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SOME

REFLECTIONS

ON THE

SUBJECT OF PREDESTINATION.

A READER of Paradise Lost, if versed in divinity, must perceive, that Milton was not less a divine, than a poet. This is every where apparent throughout that most exalted work of genius, and sacred erudition; but I think, not more remarkably in any part of it, than where he introduces a group of speculative devils in the infernal regions, reasoning deep, and bewildering themselves on the subjects of fate, freewill, &c. They, saith the poet,

Sat apart, and reason'd high
On Providence, foreknowledge, will, and fate,
Freewill, fix'd fate, foreknowledge, absolute,

And found no end, in wandering mazes lost. He then represents these evil spirits as proceeding, from these naturally mysterious subjects, to reason on the nature of good and evil, as if beings, so lately in heaven, and now in hell, could not sufficiently feel the distinction, but inust make these also the subjects of refinement.

This is no panegyric on the labours of those too inquisitive divines, who have stirred up a number of endless, and even shocking disputes, on topics, fitter by far for the exercise of so many metaphysical fiends. For my own part, ever since I arrived at any tolerable knowledge of the Scriptures, and of human nature, I have wondered how it came to

pass, that so great a number of men, many of them too seemingly of some abilities, should have so miserably lost their way, and indeed I think, their very understandings, on the topics of predestination and freewill. Surely these topics, so far as they lie open to the human capacity, are as intelligible as any other whatsoever; and so far as they are incomprehensible, every mortal of common sense and modesty must perceive it. It is true one man can penetrate farther into an abstruse subject than another; but there are certain subjects, to the bottom of which, it is quickly perceived, no human penetration can dive. Predestination and freewill are evidently among these. That God, or man, should predetermine, and freely choose, in certain cases, we clearly conceive, and perfectly well know. But how, or by what internal powers, it is, that man does this, or God does that, no man, and I will venture to say, no finite being, can possibly conceive.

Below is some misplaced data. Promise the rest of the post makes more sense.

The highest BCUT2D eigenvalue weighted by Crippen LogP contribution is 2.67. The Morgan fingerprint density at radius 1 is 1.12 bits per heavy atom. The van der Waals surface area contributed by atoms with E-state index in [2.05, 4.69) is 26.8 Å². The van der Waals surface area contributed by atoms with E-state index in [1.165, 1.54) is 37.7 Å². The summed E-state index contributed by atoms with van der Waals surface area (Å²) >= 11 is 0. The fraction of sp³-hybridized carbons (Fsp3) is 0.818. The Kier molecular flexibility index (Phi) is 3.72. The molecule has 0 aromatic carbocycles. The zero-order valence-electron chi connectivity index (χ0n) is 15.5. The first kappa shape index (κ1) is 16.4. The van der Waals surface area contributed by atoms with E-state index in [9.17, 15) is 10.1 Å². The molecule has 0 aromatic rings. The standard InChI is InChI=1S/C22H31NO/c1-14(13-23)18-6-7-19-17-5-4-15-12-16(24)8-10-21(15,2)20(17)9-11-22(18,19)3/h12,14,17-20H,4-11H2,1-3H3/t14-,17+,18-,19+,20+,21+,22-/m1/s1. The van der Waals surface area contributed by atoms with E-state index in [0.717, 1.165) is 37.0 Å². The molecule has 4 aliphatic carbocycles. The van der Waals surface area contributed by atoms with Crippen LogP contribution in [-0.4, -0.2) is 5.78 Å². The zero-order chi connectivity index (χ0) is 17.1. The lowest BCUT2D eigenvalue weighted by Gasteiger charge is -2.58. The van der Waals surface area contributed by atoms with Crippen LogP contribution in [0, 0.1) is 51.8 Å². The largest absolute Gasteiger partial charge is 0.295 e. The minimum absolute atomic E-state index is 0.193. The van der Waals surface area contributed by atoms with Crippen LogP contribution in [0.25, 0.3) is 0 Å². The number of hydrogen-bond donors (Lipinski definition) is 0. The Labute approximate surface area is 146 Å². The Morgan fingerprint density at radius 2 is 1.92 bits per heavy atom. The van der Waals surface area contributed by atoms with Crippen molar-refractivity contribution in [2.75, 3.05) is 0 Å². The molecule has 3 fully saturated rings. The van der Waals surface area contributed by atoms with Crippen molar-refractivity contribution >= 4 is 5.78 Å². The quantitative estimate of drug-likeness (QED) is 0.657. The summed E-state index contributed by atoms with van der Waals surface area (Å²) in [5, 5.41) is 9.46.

If from this impossibility of conception, another equally great should arise, namely, how to account for the consistency of the divine foreknowledge, whereon the predestination depends, and from whence it must, in the order of our ideas, necessarily result; with the human freedom of will, in regard to the same event, are we to be surprised ? No. In other branches of knowledge, we soon find the shortness of our line, and stop contented, when we have once stretched it to its full length. How is it then, that, in relation to God, and divine things, that is, in relation to points, universally confessed to be incomprehensible, we never find the end of our line, as is evident by our never finding the end of our refinements? No man attempts to fathom the sea, nor touch the moon, with his finger. Infinitely shorter still is his understanding in regard to the attributes of wisdom and power in God, and of freedom and volition in himself, and to the exercise of the one, as well as the other, in particular acts, especially when God and the human will interfere. Who can tell, for instance, how God, with certainty foresees that action of a man, which that man is perfectly free to do, or abstain from, as he pleases? And again, who can tell, how a man acts freely under the influence of a prepollent motive? He deifies himself, who attempts either ; for none but God can comprehend God; and none but God can make a man, or consequently, so understand the nature of a man, as to want nothing but the power, to make a man.